There is no such a thing as a recycle bin in the public cloud
What happens when we accidentally delete a file in the public cloud?
Usually, you would expect that everything goes into the recycle bin; the "trash can" icon that you find on your desktop or in the menu bar. Unfortunately, that feature does not exist in the public cloud, at least I didn't see it. Once deleted or overwritten, your data is gone, permanently.
More than half of 1,200 technical and business decision-makers told Veritas in a recent Truth in Cloud research study that they feel that the responsibility of backing up data in the public cloud lies with the cloud service provider. This is a myth.
The truth is backup is your responsibility – even in the public cloud. Here are three simple steps to avoid finding this out the hard way:
1. Check your public cloud contract terms
Did you carefully read your public cloud contract? Or did the pages and pages of legalese terms lull you into hitting “Accept” too soon?
Bear in mind that most cloud service providers make you responsible for taking appropriate steps to secure, protect and backup your business data.
At the time, when the public cloud was merely an experiment, not having a backup was not a huge issue. But, over time, that same experiment may have evolved into a critical business application. Now, you no longer can tolerate data loss because this immediately puts your organization and perhaps even your career at risk.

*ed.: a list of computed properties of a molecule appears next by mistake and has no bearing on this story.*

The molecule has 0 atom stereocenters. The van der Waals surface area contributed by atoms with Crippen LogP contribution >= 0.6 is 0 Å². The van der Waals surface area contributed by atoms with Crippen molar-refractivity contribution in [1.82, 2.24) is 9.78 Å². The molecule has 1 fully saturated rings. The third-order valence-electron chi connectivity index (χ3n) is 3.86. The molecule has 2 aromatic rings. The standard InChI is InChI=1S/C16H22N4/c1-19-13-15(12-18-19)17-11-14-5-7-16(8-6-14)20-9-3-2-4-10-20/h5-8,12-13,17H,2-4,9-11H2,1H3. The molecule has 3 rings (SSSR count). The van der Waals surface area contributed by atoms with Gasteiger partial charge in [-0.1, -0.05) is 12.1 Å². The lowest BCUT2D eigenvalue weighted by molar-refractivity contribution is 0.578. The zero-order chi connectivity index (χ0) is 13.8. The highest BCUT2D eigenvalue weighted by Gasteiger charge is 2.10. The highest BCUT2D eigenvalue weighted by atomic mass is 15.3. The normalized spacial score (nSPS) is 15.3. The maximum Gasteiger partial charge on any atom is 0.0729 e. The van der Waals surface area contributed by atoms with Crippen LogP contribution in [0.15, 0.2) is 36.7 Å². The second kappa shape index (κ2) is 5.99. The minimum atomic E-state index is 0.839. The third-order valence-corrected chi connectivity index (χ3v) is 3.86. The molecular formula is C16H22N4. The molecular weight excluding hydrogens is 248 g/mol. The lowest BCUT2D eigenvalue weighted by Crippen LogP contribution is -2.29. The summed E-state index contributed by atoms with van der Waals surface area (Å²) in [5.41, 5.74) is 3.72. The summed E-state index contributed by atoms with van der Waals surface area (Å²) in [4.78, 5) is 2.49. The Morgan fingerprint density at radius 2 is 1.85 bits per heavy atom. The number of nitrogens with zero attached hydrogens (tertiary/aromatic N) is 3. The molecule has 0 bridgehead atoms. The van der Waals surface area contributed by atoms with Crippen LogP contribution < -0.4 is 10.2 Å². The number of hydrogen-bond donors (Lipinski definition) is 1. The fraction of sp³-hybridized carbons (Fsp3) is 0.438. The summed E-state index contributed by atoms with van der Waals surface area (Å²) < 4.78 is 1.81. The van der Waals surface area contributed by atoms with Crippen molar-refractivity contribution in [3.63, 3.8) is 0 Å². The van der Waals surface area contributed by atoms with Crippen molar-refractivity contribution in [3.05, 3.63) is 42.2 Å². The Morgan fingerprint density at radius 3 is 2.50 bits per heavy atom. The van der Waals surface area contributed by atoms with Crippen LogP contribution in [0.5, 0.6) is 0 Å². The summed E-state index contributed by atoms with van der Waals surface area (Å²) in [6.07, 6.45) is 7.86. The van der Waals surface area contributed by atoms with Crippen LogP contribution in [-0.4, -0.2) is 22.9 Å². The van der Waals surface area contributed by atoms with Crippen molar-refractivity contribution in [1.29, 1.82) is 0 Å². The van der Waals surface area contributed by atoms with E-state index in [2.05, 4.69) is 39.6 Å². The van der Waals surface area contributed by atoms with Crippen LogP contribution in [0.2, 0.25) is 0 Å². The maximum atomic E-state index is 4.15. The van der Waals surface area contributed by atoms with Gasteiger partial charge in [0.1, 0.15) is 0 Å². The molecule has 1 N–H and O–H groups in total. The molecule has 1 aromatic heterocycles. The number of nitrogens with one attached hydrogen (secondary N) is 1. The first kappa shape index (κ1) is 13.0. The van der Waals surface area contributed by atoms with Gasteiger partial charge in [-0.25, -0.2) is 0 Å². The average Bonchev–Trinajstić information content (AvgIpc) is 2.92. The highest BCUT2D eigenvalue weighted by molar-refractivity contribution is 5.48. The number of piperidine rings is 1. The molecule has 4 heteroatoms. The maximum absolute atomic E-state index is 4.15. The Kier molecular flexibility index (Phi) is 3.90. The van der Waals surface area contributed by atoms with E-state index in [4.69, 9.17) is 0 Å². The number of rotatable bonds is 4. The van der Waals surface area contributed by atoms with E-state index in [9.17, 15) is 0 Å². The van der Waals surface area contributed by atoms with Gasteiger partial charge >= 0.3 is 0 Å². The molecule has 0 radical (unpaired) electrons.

It is worth asking your legal department to read through your public cloud contract to make sure it meets your business requirements today.
2. Make a backup copy of your data in the public cloud
Do not assume that the public cloud protects your business data just because their service has been designed to deliver eleven 9's of durability. Durability is not a service level agreement for uptime, nor does it provide you with guarantees for the recoverability of your data.
Always make backups of your critical business data with copies replicated to another cloud region or your on-premises data center for disaster recovery.
3. Clean-up redundant backup copies in the public cloud
The recycle bin on my desktop contains thousands of files. What I should be doing more regularly is emptying my trash as this will help me find a file much quicker. The same applies to keeping old backup copies in the public cloud. Cleaning up your backup copies as soon as they become redundant not only saves you money, it speeds up the search and recovery of a backup too.
Check that your backup solution is offering the ability to automate the retention management of your backup copies, as well as delivering comprehensive indexing and data classification capabilities so you can alleviate regulatory risk and compliance concerns.
It is never too late to carry out a thorough risk analysis of your data protection strategy. Veritas CloudPoint offers a simple solution for backup and recovery of your applications and data across multiple public clouds.
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